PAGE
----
The most successful "sting" occurs when a victim never realizes that she or he has been "stung." In this Academy Award winning best film, that would be Doyle Lonnegan (Robert Shaw), a mobster/gambler in Chicago in the 1930s who is bilked out of hundreds of thousands of dollars by Henry Gondorff (Paul Newman) and his associates who include Johnny Hooker (Robert Redford). Credit George Roy Hill with brilliant direction of an especially talented cast. The musical score is eminently appropriate, devised by Marvin Hamlisch based on the works of Scott Joplin. A great deal of real or apparent blood is shed as elaborate preparations for the sting are completed. Most of the characters are not who and what they seem. We know what Gondorff and Newman are up to, of course, which adds to the fun. But there is a twist near the end of the film which fooled me. The narrative is seamless. The pace is expeditious but unhurried. In all respects, this is a thoroughly entertaining film but also one which at least suggests some darker regions of human nature. Those who enjoy it may wish to check out The Grifters (1990) which also has a bittersweet flavor at times. For broader humor, I suggest Dirty Rotten Scoundrels (1988).
    NOTE: My comments are limited entirely to the film itself. Although the image and sound are clearer than in the VHS format, the supplementary features are unworthy of this Academy Award winning best film.
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    12 of 13 people found the following review helpful By Scamp Lumm on March 3, 2005
    Format: DVD
    What a great movie. The action in this movie seems real even though the money eluding the Chicago mobster Lonegan is fake. And there's a lot of action in this movie, so much so, that I was glad my mother was around to translate these 1930's grifters'/con artists' street talk. (My parents saw this movie in the theatre when it first came out in 1973). I don't remember much or any cursing. As another reviewer noted, what little adult material there is in this movie is mild by today's standards; the story line would keep your attention regardless. Times were tough in those depression years, my mom commenting that there was a lot of crime going on then. But Lonegan (Robert Shaw) is a straight-laced mobster, doesn't drink, doesn't smoke, doesn't chase women. His only weakness is gambling, especially betting on horses. Doesn't sound so bad, yet he hates to lose, and when he loses big money, he kills. His chief sins are unseen, except by those grifters, like Redford and Newman, who dare to interrupt his extortion racket. This movie won a lot of oscars in 1973, and is ranked by AFI as one of the top 400 films. Redford and Newman are so much fun to watch acting together. The last scene fooled me. Although no actors won any oscars for this film, the movie won Best Picture, Best Director among other awards. I can't really comment on the film quality of the dvd, since I saw it on a cable station. I defer to those reviewers who argue that the director wanted to film the movie the old fashioned way which accounts for the transfer problems/complaints. I just love a good story, this one's a keeper.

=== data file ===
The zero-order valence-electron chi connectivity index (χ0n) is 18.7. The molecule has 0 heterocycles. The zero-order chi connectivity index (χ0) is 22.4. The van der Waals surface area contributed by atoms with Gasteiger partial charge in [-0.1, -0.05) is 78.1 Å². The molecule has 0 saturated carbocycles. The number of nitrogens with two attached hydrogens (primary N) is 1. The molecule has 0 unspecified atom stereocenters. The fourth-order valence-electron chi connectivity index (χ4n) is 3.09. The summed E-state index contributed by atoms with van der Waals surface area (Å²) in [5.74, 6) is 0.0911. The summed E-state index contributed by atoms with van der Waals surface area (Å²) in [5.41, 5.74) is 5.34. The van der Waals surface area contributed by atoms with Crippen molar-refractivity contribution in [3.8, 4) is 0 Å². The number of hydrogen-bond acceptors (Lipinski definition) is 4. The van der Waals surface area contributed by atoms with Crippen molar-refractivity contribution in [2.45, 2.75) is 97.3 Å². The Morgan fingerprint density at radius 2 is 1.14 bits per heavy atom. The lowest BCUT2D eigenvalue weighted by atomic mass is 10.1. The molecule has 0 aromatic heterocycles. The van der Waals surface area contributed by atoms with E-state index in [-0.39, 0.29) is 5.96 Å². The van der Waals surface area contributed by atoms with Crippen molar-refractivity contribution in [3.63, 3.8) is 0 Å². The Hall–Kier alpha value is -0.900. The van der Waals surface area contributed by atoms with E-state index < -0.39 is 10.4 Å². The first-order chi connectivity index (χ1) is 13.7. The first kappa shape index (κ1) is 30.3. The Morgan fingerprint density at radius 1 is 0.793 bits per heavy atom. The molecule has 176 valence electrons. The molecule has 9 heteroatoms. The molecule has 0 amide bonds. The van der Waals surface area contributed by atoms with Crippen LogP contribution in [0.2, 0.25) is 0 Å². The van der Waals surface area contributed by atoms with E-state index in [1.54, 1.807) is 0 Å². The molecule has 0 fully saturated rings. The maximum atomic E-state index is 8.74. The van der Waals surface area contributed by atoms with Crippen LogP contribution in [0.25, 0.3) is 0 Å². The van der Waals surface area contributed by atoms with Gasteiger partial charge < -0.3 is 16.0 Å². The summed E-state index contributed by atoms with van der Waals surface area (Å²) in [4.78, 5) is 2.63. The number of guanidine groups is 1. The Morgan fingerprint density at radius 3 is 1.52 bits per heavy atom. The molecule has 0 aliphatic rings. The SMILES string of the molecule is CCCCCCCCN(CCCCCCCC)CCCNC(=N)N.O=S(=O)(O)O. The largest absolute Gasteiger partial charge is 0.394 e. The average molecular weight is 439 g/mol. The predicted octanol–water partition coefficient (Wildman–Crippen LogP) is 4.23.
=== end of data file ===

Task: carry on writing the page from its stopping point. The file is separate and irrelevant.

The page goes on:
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    Blu-ray release, any news?
    I hope if it ever comes out on blu-ray its done over again because this hd transfer is the same as the dvd which came out in 2005 did you notice the film jump in the opening credits for a few seconds are the people at the video company blind how can they let something like this be released and... Read More
    Jan 21, 2011 by BOB SZVETICS |  See all 7 posts